How to Avoid Disaster-related Scams

How to Avoid Disaster-related Scams

Dealing with the aftermath of a disaster is always difficult. Unfortunately, scammers will jump at the chance to take advantage of those who are trying to assess and recover from the tremendous damage that weather-related events, such as hurricanes, floods, wildfires, tornados, along with pandemic-related COVID-19 can cause.

 

The Federal Trade Commission (FTC) suggests a few ways to help avoid common post-disaster scams:

 

Be skeptical of anyone promising immediate clean-up and debris removal. Some fake vendors will quote sky-high prices and demand payment up-front.

 

Do a background check on them. Before you pay anything, ask for identification, licenses along with proof of insurance in writing.

 

Never pay in cryptocurrency, wire transfer, cash or via a gift card. Only make the final payment until the work is completed satisfactorily.

 

Always guard your personal identifying information (PII). “Only scammers will say they’re a government official and then demand money or your credit card, bank account or social security number.”

 

Understand that the Federal Emergency Management Agency (FEMA) will never ask for an application fee. FEMA has provided over $1 billion to more than 165,000 people to assist with COVID-19-related funeral costs for deaths occurring on or after January. “If someone wants money to help you qualify for FEMA funds, that’s probably a scam.”

 

Spot and report disaster-related charity scams. If you are fortunate enough to be able to help others, visit this link for advice on how to donate wisely and avoid charity scams.

 

For more information and other tips, visit https://www.consumer.ftc.gov/features/dealing-weather-emergencies

 

Be vigilant. Be strong. Stay in the know. If you have any questions or concerns, please contact our Member Services immediately. We are always available for you 24/7/365 at 888.966.GUARD (4827).

 

Photo courtesy credit to Kelly Sikkema via unsplash.com.

The Quick Rise of Phishing Scams – Do Not Click!

The Quick Rise of Phishing Scams – Do Not Click!

Many of us have been experiencing much more free time on our hands, which is great if you enjoy the sport of fishing, have a pile of books to read or Netflix shows to catch up on. Unless you are on the front line, life, as we know it during this pandemic, has forced the majority of us to slow down.

 

Our ‘new normal’ environment is a breeding ground for scammers to take advantage of you and your identity. Last month we wrote several blogs that specifically discussed the various types of coronavirus scams we had been witnessing. Check out Coronavirus Scams Are on the Rise, And More Coronavirus Scams, and Working From Home Cybersecurity Tips if interested in a quick refresher course or two.

 

Over the last two weeks we have seen a 70% increase in email phishing scams during this pandemic, which has undoubtedly touched every facet of our lives. These phishing scams may come across as emails and/or posts promoting coronavirus awareness. These messages will often offer prevention tips on how to stay well, what the symptoms of the virus may include and what to do in case you or a family member feel ill. Some are even creating fake “cases” of COVID-19 in your neighborhood so you feel more inclined to help out. They also may be asking you to donate to victims, offering advice on unproven treatments, or contain malicious email attachments. Don’t fall for any of it … but, in case you do, we suggest that you read our blog from October 2019 Accidentally Clicked on a Phishing Link – Now What?.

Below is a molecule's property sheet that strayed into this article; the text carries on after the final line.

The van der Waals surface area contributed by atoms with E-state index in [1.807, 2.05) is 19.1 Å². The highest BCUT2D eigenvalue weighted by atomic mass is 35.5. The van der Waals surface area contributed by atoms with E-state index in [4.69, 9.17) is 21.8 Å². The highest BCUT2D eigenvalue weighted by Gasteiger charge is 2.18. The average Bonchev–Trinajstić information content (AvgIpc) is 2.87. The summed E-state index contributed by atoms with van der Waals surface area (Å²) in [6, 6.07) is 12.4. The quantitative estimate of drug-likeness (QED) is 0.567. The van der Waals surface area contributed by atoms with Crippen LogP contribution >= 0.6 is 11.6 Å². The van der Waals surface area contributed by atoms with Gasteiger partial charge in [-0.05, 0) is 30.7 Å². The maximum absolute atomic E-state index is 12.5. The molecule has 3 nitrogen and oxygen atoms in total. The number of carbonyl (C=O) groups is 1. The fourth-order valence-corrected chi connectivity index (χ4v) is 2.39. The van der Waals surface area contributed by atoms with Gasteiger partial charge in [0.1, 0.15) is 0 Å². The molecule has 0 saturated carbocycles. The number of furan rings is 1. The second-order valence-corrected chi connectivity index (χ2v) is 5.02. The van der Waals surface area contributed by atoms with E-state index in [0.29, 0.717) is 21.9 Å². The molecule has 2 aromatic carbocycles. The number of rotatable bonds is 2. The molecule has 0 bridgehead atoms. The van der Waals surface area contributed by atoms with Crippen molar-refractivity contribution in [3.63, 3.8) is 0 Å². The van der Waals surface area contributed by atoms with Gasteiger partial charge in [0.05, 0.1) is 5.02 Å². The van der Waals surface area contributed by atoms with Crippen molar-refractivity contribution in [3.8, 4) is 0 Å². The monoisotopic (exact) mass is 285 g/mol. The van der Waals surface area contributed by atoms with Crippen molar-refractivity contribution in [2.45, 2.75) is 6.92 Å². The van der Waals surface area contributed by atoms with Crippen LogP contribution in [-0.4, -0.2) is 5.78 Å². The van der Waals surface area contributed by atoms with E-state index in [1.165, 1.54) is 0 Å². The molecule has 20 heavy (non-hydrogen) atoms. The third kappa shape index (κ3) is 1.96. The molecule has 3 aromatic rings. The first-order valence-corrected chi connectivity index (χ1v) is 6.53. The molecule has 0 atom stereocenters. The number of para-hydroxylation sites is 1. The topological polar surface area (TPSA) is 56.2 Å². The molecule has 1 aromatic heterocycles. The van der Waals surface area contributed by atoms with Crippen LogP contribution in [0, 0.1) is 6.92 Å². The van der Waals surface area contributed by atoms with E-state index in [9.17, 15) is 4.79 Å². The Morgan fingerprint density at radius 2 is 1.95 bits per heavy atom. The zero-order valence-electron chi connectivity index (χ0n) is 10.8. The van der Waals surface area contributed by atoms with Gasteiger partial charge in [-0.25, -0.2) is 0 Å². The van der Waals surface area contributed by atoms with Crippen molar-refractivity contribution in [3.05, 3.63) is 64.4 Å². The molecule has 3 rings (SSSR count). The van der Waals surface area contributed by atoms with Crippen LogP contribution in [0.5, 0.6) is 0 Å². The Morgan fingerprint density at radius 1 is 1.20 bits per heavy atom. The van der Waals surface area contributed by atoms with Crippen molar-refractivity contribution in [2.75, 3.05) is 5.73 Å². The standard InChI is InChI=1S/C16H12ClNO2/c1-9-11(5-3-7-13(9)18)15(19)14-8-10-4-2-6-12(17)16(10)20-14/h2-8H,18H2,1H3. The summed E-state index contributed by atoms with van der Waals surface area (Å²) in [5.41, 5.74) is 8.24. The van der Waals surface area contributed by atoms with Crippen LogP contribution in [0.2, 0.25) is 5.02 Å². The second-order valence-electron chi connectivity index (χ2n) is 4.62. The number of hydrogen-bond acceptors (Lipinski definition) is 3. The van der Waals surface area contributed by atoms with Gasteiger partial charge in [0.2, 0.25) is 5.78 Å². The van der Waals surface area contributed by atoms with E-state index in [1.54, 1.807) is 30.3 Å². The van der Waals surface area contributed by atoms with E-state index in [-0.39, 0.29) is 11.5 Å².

Today our advice is very simple: If you are not 100% certain of the origin of the email and/or link that you are being asked to click on … DO NOT CLICK. If for some reason you accidentally do click, there are some imperative steps to take to alleviate harm to you and/or the network you may be connected with:

 

– Try not to panic. This happens to everyone. Antivirus and anti-malware will come into play and you will need to have a full system scan. But first …

 

– End the session immediately by turning off Wi-Fi, unplugging from an ethernet cable or completely shutting down all of your devices.

 

– Initiate a back up of your files. Since you won’t be connected to the internet at this point, you won’t be able to accomplish this to the cloud. Having an external drive, DVD or thumb drive are always nice to have on hand during times like these.

 

– Change your login/password to email account(s) and enable two-factor authentication if this hasn’t already occurred.

 

– If you are employed by a company or organization, reference your manual and let your network administrator know of the potential issue.

 

– After all is said and done, check your antivirus/anti-malware software and run a full scan.

 

Being informed of what steps you may need to take before a slip up happens can help ease the potential damage (and your stress level) if it does. Be smart. Be vigilant. Be strong. Please don’t hesitate to reach out if you need help. We are available 24/7/365 for you and your family members at 1.888.966.GUARD (4827) and memberservices@guardwellid.com.